There is a sense in Harris’ work that nuclear warfare is less of an assault on nature than it is an act of nature turning in on itself. Man, as the most advanced and privileged members of the animal kingdom, is using the sciences to demolish nature from within, as if the world’s ecosystems, of which humanity is only a component, are bristling with energy that overflows in the service of human dominance. After all, an explosion is nothing more than the laws of physics and chemistry behaving as they should, so the vast cloud of smoke that rises in the wake of the bomb is nature itself at its most incendiary. One is reminded of Heidegger’s fourfold of earth, sky, divinities and mortals: the bomb expresses the difficult unity of the fourfold as a metaphor for human endeavour and striving – mortals, in their quixotic quest for divine powers, build a bomb that closes the gap between the earth and the sky in a cloud of radiation.
Harris makes cyanotypes of bomb clouds whose translucent quality evokes the otherworldly enormity of the explosion, giving the cloud a supernatural glow as it permeates the landscape and turns all matter into vapour. The differing contrasts of light and dark pick out details that would otherwise be lost to the naked eye, while the acetate on which they are printed highlights pockets of emptiness. The cyanotypes are derived from tiny, immaculately detailed silverpoint drawings that are scaled so that one square millimetre represents a tonne of TNT in the particular bomb depicted. This rigorous approach to capturing the character of a given bomb conveys the power of the explosion in the most discrete detail, creating a stark contrast between the delicacy and finesse of the medium and the majestic horror of its subject. This approach does not quite humanise the bomb, but it does suggest a redemption for humanity in that its wickedness – ultimately directed upon itself – can be turned to aesthetic advantage.
The aesthetic of the bomb reaches its pinnacle in Harris’ paintings, where it is evident how she considers the depiction of the bomb as of a piece with landscape painting. Paintings on glass in blue and pink abstract the bomb from its reality into a deceptively decorative item, but also make the plumes of smoke appear as apparitions consuming the landscape. A large painting on linen is such a riot of luscious colour that you forget that it is an image of the end of the world. The point of these works seems to be precisely to demonstrate how art can render beautiful even the most uncompromising realities. Here there are traces of Richter’s cloud as a formal device for framing the explosion in the landscape. The paintings are classical in composition and possess the aesthetic of any great landscape – as if touches of Turner pepper Harris’ sense of colour and motion – but they portray a very modern concept and a very contemporary set of anxieties.
In stark contrast to the fine art aesthetic of painting and drawing, Harris has also produced short films, which are comprised of found footage from United States government archives. These films of test bombs Able and Baker, the first to be detonated after Hiroshima and Nagasaki, convey the gravity of nuclear war: the preparation by military personnel is cold, clinical and exacting, then the clouds rise and the world becomes a blank screen. In these tests, pigs and goats were used to replace military personnel on the bomb ships, and you can’t help confronting the terrible sense of meaningless sacrifice as those animals are herded to their gruesome end. Suddenly, this is not art any more, but real life – and the most extreme, self-destructive real life humanity can muster.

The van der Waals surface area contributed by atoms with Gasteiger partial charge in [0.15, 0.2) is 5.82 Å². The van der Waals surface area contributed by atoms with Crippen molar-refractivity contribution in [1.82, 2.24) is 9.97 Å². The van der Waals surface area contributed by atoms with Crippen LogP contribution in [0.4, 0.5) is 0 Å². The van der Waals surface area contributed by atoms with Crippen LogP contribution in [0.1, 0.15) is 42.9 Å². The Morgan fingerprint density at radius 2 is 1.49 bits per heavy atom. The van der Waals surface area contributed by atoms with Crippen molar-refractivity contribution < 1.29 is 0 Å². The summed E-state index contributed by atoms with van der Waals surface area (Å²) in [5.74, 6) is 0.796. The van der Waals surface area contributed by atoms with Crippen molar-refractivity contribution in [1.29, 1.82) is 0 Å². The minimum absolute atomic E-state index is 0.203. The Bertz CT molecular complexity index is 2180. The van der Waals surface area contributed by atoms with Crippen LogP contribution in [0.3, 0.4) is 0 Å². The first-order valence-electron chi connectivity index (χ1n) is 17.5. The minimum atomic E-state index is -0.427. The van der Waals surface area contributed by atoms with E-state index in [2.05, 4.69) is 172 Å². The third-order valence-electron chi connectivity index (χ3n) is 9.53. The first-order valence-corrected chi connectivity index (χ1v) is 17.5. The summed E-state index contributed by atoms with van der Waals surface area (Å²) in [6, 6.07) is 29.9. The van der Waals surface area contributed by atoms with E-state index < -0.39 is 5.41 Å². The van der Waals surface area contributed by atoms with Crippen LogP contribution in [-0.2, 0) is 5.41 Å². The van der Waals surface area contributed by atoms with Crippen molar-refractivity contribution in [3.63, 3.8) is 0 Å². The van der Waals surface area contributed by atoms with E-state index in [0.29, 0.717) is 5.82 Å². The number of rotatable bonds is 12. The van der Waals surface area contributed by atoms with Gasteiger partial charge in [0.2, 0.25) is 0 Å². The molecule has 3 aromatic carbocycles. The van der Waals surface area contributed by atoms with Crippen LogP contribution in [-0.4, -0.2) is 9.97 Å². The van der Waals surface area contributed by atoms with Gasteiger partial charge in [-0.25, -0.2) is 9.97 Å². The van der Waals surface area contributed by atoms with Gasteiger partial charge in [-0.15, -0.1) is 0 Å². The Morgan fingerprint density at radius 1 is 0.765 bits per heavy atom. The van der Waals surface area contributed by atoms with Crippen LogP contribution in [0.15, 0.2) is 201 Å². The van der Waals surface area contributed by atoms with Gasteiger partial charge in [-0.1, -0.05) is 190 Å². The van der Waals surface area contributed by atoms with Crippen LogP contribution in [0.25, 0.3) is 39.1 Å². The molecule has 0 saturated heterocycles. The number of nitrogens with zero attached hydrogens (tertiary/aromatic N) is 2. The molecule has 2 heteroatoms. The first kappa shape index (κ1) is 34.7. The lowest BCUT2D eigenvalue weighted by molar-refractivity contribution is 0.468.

It is here that the crux of Harris’ whole project reveals itself. The counterpoint between the sheer horror of the films on the one hand, and the artistic beauty of the paintings and drawings on the other unfurls some deep, uncomfortable truths about art and its relationship to life. In art, these bombs are still, inert images, valued for their aesthetic power and ability to move through sensation and intellect; but in life, they are weapons of mass destruction that threaten apocalypse. Art – if it is to succeed as an aesthetic phenomenon – cannot grasp the ultimate terror, for if it does it ceases to be art and becomes life itself. Harris’ real triumph here is to capture the inherent beauty of the bomb while not betraying the moral responsibility to acknowledge its pertinent threat to everything we hold dear.
Painting and drawing the bomb is Harris’ reconciliation of her childhood forays into politics and her artistic reconsideration of the landscape, but it is also an urgent plea for humanity to save itself from itself. There is always a conceptual gap between art, which is aesthetic sensation, and the world it represents, which is lived experience: here that gap is the horror of the consequences and abiding logic of the bomb, which is aestheticized in art to the point that it dislocates art from life. The gap between art and life is precisely the void in which, as Kurt Vonegut said, ‘everything was beautiful and nothing hurt’.
But it is important to be able to confront the reality in that gap in art, which Harris forces us to do because the beauty she extracts from brutality is both beguiling and unbelievable. It leaves us with the sense that there must be something behind this image of a cloud of smoke, and when we find it we discover that it is the fullest expression of man’s will to destroy himself. Harris raises an important question when she asks why we would want the capability to destroy ourselves, and of course there is no satisfactory answer, so that making art about this existential threat becomes the only answer there could possibly be.
The fight for survival in nature is brutal and humanity is only the most advanced form of that brutality, and the nuclear bomb is its last and highest parting with reason and virtue. With such an all-consuming threat as the content of her work, Harris might not be able to stop us from worrying, but with so many skilful, humane and provocative iterations of her subject, she might just be able to teach us to love the bomb as only an artist can.